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SymLinked

Any simple method to calculate range from bits?

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Say I want to send a number across the network. Is there a formula to calculate the range of a number based on how many bits it can represent? I googled but it's difficult to get a good search term going when I don't know what it's called. I tried a few different calculations on my own but that didn't work. Like: bits * 8 = range bits ^ bits = range I'm a mathematical disaster so please guide me. :)

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Quote:
Original post by SymLinked
Say I want to send a number across the network. Is there a formula to calculate the range of a number based on how many bits it can represent?

I googled but it's difficult to get a good search term going when I don't know what it's called. I tried a few different calculations on my own but that didn't work. Like:

bits * 8 = range
bits ^ bits = range

I'm a mathematical disaster so please guide me. :)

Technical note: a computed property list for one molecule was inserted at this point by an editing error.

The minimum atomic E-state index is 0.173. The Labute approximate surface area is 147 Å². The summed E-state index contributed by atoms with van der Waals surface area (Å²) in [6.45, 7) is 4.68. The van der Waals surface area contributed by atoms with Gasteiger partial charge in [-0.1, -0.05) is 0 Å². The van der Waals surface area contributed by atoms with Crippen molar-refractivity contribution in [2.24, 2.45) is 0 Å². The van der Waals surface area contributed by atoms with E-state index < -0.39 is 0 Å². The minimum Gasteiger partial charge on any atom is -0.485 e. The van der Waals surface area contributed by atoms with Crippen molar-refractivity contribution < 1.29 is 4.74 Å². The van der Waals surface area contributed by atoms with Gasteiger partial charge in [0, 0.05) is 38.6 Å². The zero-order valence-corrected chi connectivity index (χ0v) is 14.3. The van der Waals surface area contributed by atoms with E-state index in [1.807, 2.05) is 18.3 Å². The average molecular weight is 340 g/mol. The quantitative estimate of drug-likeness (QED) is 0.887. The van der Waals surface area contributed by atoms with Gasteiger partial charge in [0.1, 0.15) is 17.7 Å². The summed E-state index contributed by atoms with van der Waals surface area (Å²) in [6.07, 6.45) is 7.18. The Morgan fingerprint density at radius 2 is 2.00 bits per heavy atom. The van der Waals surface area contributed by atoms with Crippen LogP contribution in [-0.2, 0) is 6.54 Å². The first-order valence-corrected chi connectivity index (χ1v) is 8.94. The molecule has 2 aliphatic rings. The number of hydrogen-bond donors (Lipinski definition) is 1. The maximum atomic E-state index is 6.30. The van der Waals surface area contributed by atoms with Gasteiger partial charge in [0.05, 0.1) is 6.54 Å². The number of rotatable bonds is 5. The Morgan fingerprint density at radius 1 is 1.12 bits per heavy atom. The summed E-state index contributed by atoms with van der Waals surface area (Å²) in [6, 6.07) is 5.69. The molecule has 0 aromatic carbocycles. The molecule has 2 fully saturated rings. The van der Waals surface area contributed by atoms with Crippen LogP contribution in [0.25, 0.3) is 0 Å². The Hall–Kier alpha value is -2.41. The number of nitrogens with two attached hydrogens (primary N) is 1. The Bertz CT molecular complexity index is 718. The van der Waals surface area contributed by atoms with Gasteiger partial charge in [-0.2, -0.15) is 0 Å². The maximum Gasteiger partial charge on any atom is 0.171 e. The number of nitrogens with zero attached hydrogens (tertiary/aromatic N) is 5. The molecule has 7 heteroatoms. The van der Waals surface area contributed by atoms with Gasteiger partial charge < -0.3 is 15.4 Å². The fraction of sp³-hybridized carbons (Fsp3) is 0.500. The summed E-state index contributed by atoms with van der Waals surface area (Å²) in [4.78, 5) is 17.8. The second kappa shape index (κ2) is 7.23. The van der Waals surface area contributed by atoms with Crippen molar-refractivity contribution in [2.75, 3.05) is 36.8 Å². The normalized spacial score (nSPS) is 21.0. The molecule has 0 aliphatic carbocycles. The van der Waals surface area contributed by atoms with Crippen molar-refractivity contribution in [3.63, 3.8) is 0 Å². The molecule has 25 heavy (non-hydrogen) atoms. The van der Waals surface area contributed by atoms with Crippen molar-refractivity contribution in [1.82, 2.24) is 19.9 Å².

I think you need to explain what you are trying to do.
If you want to know the range of certain data types then you use std::numeric_limits in <climits>.
If you're thinking about compression then you really should give more details because I can tell that you're going to run into a lot of problems.

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Don't send a fixed size, this uses up memory in most cases. Instead, you can circumvent endianness problems and reduce size by using extended integers.

The idea is that your data is packed as:

(Element 0)
[1bit: sign]
[1bit: continue]
[6bit: base value (0-63)]
(Element n)
[1bit: continue]
[7bit: value (0-127)]

Where the continue bit is set to 1 if there is an (n+1)th element in the sequence. When reading, you multiply the value in element n by 64 + 128 * (n-1) before adding it to the full. When writing, you extract the sign, add one and take the abs if it's negative, divide by 64, and then divide by 128 until you reach zero.

Representable ranges (automatically compressed)

1 byte -64 to 63
2 bytes -8192 to 8191
3 bytes -1048576 to 1048575 (1e6)
4 bytes -134217728 to 134217727 (1e8)


Of course, if your value was designed to fit into a certain integer size (say, 16-bit port number) you should serialize it as "a[0] + a[1] << 8" instead.

Quote:
Original post by iMalc
If you want to know the range of certain data types then you use std::numeric_limits in <climits>.


I'm pretty sure that you won't find a template in a C header [smile] it's actually in <limits>.

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